1.) "We will never forget the sacrifice made by our fallen veterans." In truth, we will forget...and with astonishing speed. The deaths of 30,000 in Korea and 58,000 in Vietnam (among others) have had absolutely no negative impact on our desire to take part in unnecessary military adventures. Unless you personally know and love someone killed in war you're pretty much feigning sadness just so you don't feel like an asshole. In that sense, the pain of young men and women getting killed overseas is never even felt by most people, so there is nothing
2.) "They gave their lives' for freedom." Not true of any conflict since World War II. Any freedom gained in Iraq is an indirect consequence of our primary motives, those being oil and the ability to establish permanent military bases in that part of the world. Elections aside, the people of Iraq are about as "free" as the people of China. The "police actions" of Vietnam and Korea had nothing to do with freedom; quite the opposite.
3.) "They died to protect our nation." Possibly true in World War II, but again, totally untrue in EVERY conflict since then.
4.) "They made a sacrifice so future generations wouldn't have to." You can always bet that there will be a fresh hell for each generation, sometimes several. Our delusions of grandeur, bipolar morality, culture that celebrates "bravery" and "heroism" and military-industrial economy means that we will never stop preparing for, and engaging in, war.
5.) "We are united behind our men and women overseas." It's a nice thought, but magnetic bumper ribbons aside, most people turn a blind eye to cuts in programs designed to help returning veterans, like VA hospitals (this happened in Vietnam and Korea, as well). We also embrace a "back-door draft" that keeps soldiers overseas long after they were promised they could return home. That's not a good sort of unity.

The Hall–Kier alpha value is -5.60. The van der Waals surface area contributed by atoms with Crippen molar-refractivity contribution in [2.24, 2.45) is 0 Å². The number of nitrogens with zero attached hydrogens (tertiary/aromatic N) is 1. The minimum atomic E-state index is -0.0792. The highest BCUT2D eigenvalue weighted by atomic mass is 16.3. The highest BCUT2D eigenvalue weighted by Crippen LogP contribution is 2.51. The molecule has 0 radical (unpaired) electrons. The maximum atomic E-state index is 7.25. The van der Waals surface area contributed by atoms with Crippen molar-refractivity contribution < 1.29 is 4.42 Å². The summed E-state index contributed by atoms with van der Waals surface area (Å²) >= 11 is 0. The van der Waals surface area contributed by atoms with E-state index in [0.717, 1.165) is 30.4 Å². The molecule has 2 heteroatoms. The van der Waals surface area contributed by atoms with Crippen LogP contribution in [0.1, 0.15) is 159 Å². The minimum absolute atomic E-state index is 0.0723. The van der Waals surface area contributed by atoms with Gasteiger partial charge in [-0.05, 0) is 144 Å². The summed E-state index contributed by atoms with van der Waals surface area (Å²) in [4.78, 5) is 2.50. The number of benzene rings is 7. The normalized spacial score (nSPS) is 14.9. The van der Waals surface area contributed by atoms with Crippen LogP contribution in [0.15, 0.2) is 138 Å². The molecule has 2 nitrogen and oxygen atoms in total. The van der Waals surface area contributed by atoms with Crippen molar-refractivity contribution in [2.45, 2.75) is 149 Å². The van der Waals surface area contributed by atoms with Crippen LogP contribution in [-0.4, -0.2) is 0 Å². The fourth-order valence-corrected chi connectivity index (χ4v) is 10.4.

Well, those are the top 5 myths/cliches that bother me the most. I'm going to spend Memorial Day doing chores, reading, watching television, and writing emails like this one. I will, however, pause as I do every other day and think about how horrible it is that so many people have died for nebulous reasons. Naturally, I'm particularly bothered by the 1,650 Americans killed in Iraq and Afghanistan so far, not to mention the tens of thousands of civilians who are just trying to live with a modicum of peace and dignity. And when I think of how over 1,100 troops have been killed since Bush declared that "major military operations" were over in Iraq, I have an anxiety attack, but I'm prone to those.
So, this Memorial Day be sure to take a moment and consider how many people have died because of specious reasoning and a lack of moral scruples. That is my greatest tribute to the fallen. At least I, and others like me, can honestly remember the dead, and how they tragically trusted the people who led them from afar.